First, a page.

Small shell tools for text editing

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Substituting and Deleting Characters

Using the tr command, you can substitute or delete (single) characters in a pipe. You delete using the -d option. You can also replace consecutive identical characters with just one using -s . Character classes can also be used. As with sed , you can set search and replace patterns through character ranges in the form [CHAR1-CHAR2] . The substitution is one to one, but you can have one substitution for multiple searches and vice versa.

Special characters are escaped with \ for evaluation. Most often, you would use the form feed (\f ), new line (\n ), or horizontal tab escape (\t ) sequence. The manual also includes further options.

The examples in Figure 7 show the following action:

Figure 7: Different uses of the tr tool.
  • Substitution of tabs with the | symbol.
  • Replacement of all characters with uppercase.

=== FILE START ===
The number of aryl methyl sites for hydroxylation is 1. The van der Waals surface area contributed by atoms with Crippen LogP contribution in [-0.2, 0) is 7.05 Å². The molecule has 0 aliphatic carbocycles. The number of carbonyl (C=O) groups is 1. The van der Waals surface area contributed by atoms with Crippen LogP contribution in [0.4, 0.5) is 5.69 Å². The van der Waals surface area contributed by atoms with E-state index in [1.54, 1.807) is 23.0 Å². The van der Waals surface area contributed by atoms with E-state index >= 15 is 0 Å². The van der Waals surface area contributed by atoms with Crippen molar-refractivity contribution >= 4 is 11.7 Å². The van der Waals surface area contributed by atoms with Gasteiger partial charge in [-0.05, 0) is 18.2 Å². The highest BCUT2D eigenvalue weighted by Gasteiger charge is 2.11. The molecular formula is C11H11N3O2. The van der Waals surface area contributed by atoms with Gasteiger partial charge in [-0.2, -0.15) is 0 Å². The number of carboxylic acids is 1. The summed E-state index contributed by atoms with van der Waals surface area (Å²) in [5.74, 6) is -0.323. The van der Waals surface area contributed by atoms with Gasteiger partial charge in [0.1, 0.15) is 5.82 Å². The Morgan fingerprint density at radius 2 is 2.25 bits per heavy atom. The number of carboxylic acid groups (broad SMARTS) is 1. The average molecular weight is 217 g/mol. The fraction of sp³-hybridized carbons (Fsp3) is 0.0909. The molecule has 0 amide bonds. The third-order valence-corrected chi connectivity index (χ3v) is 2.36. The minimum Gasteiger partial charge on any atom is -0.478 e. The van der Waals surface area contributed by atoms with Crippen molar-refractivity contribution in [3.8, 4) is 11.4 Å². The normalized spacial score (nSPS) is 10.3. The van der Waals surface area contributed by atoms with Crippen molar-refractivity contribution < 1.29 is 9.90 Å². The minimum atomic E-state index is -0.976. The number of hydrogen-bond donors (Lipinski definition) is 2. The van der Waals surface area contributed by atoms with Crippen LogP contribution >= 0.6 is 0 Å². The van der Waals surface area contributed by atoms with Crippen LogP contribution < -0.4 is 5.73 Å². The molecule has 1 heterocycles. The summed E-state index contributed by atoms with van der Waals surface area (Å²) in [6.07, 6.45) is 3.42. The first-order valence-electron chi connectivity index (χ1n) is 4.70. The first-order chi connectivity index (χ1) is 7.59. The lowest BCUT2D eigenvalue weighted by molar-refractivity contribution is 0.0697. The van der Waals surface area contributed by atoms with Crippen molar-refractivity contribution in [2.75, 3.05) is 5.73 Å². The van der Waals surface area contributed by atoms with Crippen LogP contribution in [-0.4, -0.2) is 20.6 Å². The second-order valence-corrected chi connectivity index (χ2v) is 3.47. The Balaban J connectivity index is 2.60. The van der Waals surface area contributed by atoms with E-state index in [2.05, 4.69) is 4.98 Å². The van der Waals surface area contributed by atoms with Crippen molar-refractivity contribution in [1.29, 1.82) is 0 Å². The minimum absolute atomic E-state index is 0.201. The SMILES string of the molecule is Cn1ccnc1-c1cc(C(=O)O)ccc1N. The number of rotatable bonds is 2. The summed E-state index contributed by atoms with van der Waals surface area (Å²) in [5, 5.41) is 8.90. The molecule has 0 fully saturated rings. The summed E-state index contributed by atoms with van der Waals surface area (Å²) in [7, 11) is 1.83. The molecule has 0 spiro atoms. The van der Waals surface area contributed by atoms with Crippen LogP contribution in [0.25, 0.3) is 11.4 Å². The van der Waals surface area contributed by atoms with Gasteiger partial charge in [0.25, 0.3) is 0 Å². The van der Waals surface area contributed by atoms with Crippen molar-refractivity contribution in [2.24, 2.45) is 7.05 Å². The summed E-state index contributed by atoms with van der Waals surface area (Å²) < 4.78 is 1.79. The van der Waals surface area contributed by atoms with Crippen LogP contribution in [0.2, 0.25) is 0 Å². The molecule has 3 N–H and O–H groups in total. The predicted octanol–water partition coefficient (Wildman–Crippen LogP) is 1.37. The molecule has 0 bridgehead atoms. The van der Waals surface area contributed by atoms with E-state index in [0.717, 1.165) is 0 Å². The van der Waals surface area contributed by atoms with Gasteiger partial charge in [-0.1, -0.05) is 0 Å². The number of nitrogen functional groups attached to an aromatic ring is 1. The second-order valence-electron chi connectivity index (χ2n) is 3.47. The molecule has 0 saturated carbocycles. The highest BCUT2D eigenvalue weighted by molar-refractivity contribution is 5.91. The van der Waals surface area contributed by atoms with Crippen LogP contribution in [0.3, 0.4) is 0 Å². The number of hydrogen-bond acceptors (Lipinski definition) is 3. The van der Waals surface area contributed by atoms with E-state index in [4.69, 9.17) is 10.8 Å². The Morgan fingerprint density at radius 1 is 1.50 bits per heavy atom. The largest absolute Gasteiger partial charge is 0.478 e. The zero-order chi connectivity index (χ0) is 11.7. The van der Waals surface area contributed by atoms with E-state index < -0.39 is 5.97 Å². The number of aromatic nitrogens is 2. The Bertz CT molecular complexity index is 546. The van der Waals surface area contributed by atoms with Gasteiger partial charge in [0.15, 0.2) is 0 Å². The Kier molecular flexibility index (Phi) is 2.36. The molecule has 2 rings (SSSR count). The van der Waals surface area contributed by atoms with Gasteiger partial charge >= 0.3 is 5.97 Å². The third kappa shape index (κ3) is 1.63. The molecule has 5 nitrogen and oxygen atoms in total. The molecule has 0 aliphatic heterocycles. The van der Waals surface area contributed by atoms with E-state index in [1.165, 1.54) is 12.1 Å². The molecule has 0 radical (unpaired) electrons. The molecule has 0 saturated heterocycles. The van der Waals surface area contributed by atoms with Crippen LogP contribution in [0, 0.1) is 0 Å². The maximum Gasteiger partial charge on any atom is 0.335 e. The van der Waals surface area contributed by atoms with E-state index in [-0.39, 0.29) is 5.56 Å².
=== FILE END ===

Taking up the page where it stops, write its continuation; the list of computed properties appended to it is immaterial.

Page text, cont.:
• Replacement of all u characters with their German umlaut equivalents.
  • Character deletion

You can set the search and replace entries as variables. Listing 2 shows a short shell script that uses variables instead of fixed patterns.

Listing 2

Script Using tr

01 #! /bin/sh
02 echo -n "  Search: ";read search_term
03 echo -n "Replace with: ";read erbe
04 cat a.txt | tr "$search_term" "$erbe"

Octal Format

You can use od to dump a file or output of a pipe into octal or some other format. The program can help track down (not always reproducible) special characters. Without options, the output is in octal bytes.

Using the -c option, the output extracts into ASCII, with special and control characters indicated. Using -x , it shows the information in hexadecimal.

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